Most of Victorya Rouse’s students have endured hardships that many American-born students could not comprehend.
Bosnian students have smiled at Rouse and said, “’Hey, no one’s shooting at me,’” Rouse said.
For almost 30 years, Rouse has taught English at Ferris High School to teenage immigrants who left behind war and other difficulties for the American Dream. Rouse spoke to a crowd of 100 masked guests Tuesday night as part of The Spokesman-Review’s Northwest Passages book club event.
Rouse helps the students, some with English-speaking experience and others who don’t know a word in the language, develop English skills in her classroom, then they return to the general student population.
With multiple languages and levels of prior education, there are many hurdles to overcome, she said.
“We do work really hard, but it’s like the best job ever because the world comes to us and we get to help them learn something that they really need to know, and it makes a lasting impact on their lives,” Rouse said.
Understanding the students’ backgrounds is one hurdle.
Rouse described a story in which a student from Congo ran and hid after a school staff member blew a whistle on the playground, signaling students to return to the classroom from recess.
Staff members thought the student was misbehaving, but the sound of a whistle in the student’s home country meant to seek a hiding place because bad guys were coming. The student thought his life was in danger, Rouse said.
As part of her class, Rouse asks her students to write their “coming to America stories,” in which they narrate, in English, their journey to the United States. She compiled and edited those stories to form a new book called, “Finding Refuge: Real-Life Immigrant Stories from Young People.”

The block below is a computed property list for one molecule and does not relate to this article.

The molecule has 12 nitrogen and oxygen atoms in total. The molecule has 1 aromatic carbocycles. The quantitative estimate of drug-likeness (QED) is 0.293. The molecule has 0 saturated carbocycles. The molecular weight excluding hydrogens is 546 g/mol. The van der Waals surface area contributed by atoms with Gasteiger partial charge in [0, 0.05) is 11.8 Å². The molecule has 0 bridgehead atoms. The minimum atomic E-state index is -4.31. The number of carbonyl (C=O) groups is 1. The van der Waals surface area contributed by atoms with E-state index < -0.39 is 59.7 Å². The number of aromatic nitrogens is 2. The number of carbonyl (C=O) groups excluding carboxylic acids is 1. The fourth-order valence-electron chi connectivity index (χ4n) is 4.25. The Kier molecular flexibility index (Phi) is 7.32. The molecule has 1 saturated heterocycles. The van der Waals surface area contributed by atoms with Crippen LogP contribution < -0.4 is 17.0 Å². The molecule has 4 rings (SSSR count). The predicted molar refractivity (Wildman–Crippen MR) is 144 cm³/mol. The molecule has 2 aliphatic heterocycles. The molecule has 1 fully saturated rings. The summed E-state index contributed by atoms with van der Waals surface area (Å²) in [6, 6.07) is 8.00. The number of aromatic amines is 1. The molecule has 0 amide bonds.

The book includes accounts of difficulties and suffering in the students’ home countries, but also how the students established new lives in America.
The students come from places all over the globe, especially from countries – like Congo, Rwanda and Iraq – that have experienced recent conflict. Rouse said if there is a war impacting families, those families need to go somewhere, and many of those children end up in Spokane.
“If you saw it in the news, probably those kids will be ending up here,” she said.
Rouse said many Spokane residents don’t recognize refugees, but they are here. She said extending a hand to refugees in the community could make their lives so much better.
“Welcome to the community,” Rouse suggested the audience members say. “We’re glad you’re here.”
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